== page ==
In Carry On Camping, filmed two years later in a freezing muddy meadow at Pinewood, her bra flew off and hit Kenneth Williams full in the face. ‘I don’t think Miss Windsor’s right nipple is going to corrupt the nation,’ commented the censor in the enlightened 1960s.
Sid James’s famous leer, ‘Cor blimey!’ however, barely concealed his genuine and suffocating passion. Twenty-four years Babs’s senior, and married, his pestering was lecherous and creepy. ‘It was terrible. It was hell,’ Babs admitted after his death.
He showered her with expensive, unwanted gifts, trinkets, flowers — he groomed her into having sex in a hotel room. ‘I just wanted to get it over with,’ she said, innocently hoping Sid would then go away.
When Babs attempted to reject him, Sid wept and made jealous scenes, threatening that if she didn’t comply, ‘I’ll be dead within a year’.
He never did get over her. He started drinking whisky heavily and died on stage in Sunderland in April 1976.
It wasn’t until 1985, when she discovered that Ronnie Knight was on the Costas with a floozie, that Babs divorced him.
His successor, Stephen Hollings, a chef, doesn’t sound as if he was vastly better.
Actress Barbara Windsor pouring champagne for her husband Ronnie Knight as her mother Rose looks on after the first night of Sing a Rude Song at the Garrick Theatre in 1970
Babs lost £922,000 in a pub venture of his in Amersham, Bucks, as she was the signatory and guarantor for mortgages and overdrafts. To try to pay off the crippling debts she made many cameo appearances — Dad’s Army, Saucy Nancy in Worzel Gummidge, a Ken Russell film, Shakespeare in Chichester, and a sex-mad landlady in Joe Orton’s Entertaining Mr Sloane.
There were lots of pantomimes up and down the country, with Keith Harris and Orville, Cannon and Ball, John Inman and Gyles Brandreth, with whom she collaborated on The Book Of Boobs — not what you’re thinking: it was a compendium of funny misprints.
I spent a week with Babs myself, in 2010, when she made what was to be her final stage appearance, in the lavish Dick Whittington in Bristol.
She was generous with the drinks backstage. ‘Proper champagne from me. I’m not like Cilla.’
In her hotel suite was a foot spa and boxes of salt and vinegar crisps. She told me that printing and posting her Christmas cards cost approximately £5,000 each year. It was important to her that she could splash out like this — she was terrified that she’d end up in poverty like Joan Sims and Charles Hawtrey, who couldn’t afford the stamps to reply to fan mail.
Hollings, whom Babs divorced in 1995, thanked his wife for her loyalty, grit and dedication by telling the Press about her ‘saggy boobs, straggly clumps of grey hair and no eyelashes’.
Barbara Windsor poses and smiles for the camera with Anthony McPartlin and Declan Donnelly at the Bafta Awards in London in 2000
It was in this exhausted yet indefatigable fashion that, between 1994 and 2016, with a few years off in the middle, she played the role of Peggy Mitchell in EastEnders — for which she won the 1999 British Soap Award for Best Actress. At last Babs was cast as a woman closer to her own real age. The domineering landlady of the Queen Vic, mother of the thuggish Grant and Phil, was also a portrait of her mother — and of her own Cockney relatives, though in the documentary Who Do You Think You Are? it was revealed that Babs’s ancestors actually came from Ireland and Suffolk, and there were links with the artist John Constable.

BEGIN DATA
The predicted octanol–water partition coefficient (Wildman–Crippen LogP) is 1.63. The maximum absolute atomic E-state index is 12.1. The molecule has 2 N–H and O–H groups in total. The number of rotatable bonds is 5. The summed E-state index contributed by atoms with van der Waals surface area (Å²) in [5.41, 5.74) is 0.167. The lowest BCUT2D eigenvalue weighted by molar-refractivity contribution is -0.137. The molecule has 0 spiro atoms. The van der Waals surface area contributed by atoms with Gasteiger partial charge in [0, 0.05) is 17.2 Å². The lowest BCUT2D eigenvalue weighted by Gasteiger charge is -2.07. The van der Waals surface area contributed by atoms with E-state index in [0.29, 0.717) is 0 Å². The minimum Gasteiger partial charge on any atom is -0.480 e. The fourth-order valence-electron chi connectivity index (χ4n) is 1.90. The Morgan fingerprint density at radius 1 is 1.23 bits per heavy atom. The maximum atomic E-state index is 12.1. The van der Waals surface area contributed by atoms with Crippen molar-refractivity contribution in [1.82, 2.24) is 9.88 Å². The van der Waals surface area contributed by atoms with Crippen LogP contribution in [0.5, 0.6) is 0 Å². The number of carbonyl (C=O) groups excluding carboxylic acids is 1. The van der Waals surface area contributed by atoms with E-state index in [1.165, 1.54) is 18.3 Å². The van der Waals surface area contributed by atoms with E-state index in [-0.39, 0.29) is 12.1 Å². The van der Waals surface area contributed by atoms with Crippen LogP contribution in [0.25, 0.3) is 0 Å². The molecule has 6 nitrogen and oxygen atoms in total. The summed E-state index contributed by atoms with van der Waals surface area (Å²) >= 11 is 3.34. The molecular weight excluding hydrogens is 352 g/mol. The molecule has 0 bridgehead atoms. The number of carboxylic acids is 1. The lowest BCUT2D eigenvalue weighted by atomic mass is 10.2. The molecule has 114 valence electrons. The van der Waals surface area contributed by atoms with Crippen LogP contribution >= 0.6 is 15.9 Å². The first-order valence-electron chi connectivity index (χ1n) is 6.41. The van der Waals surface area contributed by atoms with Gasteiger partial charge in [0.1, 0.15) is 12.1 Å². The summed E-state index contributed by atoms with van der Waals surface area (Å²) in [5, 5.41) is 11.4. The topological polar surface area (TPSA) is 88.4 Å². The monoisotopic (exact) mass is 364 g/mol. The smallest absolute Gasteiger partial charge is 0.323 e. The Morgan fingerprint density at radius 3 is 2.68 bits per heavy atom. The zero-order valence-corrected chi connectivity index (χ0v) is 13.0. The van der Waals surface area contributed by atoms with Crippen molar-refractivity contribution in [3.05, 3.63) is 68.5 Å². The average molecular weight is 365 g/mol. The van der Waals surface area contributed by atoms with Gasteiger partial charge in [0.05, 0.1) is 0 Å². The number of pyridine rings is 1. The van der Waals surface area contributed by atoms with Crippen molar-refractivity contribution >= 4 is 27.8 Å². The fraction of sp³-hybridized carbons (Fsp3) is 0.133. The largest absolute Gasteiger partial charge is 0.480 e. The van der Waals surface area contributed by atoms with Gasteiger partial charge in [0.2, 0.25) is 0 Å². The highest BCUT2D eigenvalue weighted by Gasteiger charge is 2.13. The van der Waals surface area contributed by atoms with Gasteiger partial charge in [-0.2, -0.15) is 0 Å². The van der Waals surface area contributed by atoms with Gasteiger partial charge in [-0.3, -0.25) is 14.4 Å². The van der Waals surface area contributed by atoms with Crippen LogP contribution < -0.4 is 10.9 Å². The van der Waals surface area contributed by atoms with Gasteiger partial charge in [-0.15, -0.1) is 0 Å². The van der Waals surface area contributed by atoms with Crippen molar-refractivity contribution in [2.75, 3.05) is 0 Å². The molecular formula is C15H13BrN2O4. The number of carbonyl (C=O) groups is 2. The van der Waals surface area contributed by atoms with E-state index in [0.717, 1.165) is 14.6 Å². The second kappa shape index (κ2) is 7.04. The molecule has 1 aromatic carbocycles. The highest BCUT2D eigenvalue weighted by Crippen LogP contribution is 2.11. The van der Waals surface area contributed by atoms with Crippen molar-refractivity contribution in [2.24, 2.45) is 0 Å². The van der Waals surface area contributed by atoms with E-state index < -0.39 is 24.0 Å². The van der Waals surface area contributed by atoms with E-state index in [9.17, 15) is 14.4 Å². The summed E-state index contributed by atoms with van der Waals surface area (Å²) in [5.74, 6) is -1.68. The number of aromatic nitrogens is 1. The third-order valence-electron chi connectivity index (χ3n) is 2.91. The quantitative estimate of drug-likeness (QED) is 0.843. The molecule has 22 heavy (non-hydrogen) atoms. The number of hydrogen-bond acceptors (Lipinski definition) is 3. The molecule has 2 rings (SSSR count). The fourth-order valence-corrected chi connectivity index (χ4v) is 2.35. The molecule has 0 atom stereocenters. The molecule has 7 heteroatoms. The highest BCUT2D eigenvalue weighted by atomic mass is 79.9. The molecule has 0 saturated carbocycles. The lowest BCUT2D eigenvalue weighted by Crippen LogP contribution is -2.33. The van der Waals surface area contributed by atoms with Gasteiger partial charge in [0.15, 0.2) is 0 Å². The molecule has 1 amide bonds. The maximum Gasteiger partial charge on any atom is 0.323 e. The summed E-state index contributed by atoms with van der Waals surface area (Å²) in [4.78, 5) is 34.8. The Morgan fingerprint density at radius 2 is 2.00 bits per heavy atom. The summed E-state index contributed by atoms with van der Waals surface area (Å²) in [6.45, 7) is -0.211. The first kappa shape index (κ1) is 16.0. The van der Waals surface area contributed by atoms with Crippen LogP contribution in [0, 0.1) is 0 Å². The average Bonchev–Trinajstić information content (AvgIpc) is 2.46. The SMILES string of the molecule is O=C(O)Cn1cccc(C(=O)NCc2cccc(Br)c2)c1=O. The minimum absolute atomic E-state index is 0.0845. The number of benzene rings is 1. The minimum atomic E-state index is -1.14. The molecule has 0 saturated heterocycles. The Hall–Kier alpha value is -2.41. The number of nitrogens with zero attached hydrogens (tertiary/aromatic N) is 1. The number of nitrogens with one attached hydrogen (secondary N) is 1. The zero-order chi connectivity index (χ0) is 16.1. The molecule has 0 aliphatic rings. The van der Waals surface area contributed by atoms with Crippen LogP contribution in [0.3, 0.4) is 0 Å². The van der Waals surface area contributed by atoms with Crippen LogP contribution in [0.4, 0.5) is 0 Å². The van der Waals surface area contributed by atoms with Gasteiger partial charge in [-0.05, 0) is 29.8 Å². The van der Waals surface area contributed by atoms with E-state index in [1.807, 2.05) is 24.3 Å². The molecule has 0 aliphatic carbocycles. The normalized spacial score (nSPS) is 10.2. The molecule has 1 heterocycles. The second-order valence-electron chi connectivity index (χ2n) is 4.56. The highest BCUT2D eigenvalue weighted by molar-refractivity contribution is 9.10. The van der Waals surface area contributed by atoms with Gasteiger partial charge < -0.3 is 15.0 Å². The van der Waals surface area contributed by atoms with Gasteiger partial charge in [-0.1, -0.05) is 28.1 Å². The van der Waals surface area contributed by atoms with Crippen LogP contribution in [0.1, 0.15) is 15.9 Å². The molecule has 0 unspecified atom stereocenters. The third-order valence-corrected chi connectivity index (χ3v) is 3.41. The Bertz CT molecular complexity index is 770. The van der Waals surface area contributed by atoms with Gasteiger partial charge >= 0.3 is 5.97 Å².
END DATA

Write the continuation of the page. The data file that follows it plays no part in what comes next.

It was a career of immense heights, culminating in 2016 with her being made, as a vociferous Tory supporter, a Dame Commander of the Order of the British Empire. When, at her investiture, Babs asked the Queen if she watched EastEnders, she received the diplomatic answer: ‘It comes on at the wrong time for me.’
Of course, there were many corresponding lows, such as dealing with Gareth Hunt’s exploding haemorrhoids in Southampton, fighting with Bernard Bresslaw over billing in Blackpool, and switching on the Christmas lights in rainy Milton Keynes.
For his part, John Deeks, in addition to whatever other resentments he harboured, never forgave his daughter for changing her stage name to Windsor.
Tragic news: Dame Barbara, best known for her roles in EastEnders and the Carry On films passed away on Thursday, her husband Scott Mitchell confirmed (pictured in 2015)
When Babs, desperate for a reconciliation, tracked him down in later life and gave him some presents, he flung them on the floor. Her mother, Rose, also remained unappeased. ‘Oh Babs, I wish I’d never taken you away from the convent,’ she said. Her ambition was that Babs should have become a foreign language telephonist.
Charles Hawtrey was another one immune to Babs’s magic. He refused to put his arm around her for a Press photograph at the Dorchester, reeling away and crying: ‘No thank you. Find me a gentleman instead!’ But for most of us, Dame Barbara Windsor was, and will remain, a life force. She always rose above adversity. She was bold. Despite the cruelty of Alzheimer’s, she was never frail. Even after being diagnosed and no longer able to perform, she channelled her energy into charity work, visiting Boris Johnson at Number 10 on behalf of the Alzheimer’s Society.
The Prime Minister was just one of many to pay tribute to her, saying: ‘She cheered the world up with her own British brand of harmless sauciness and innocent scandal.’
But the most succinct comment came from comedian Matt Lucas: ‘The whole country is mourning today.’
Roger Lewis is the author of The Man Who Was Private Widdle, the acclaimed biography of Charles Hawtrey.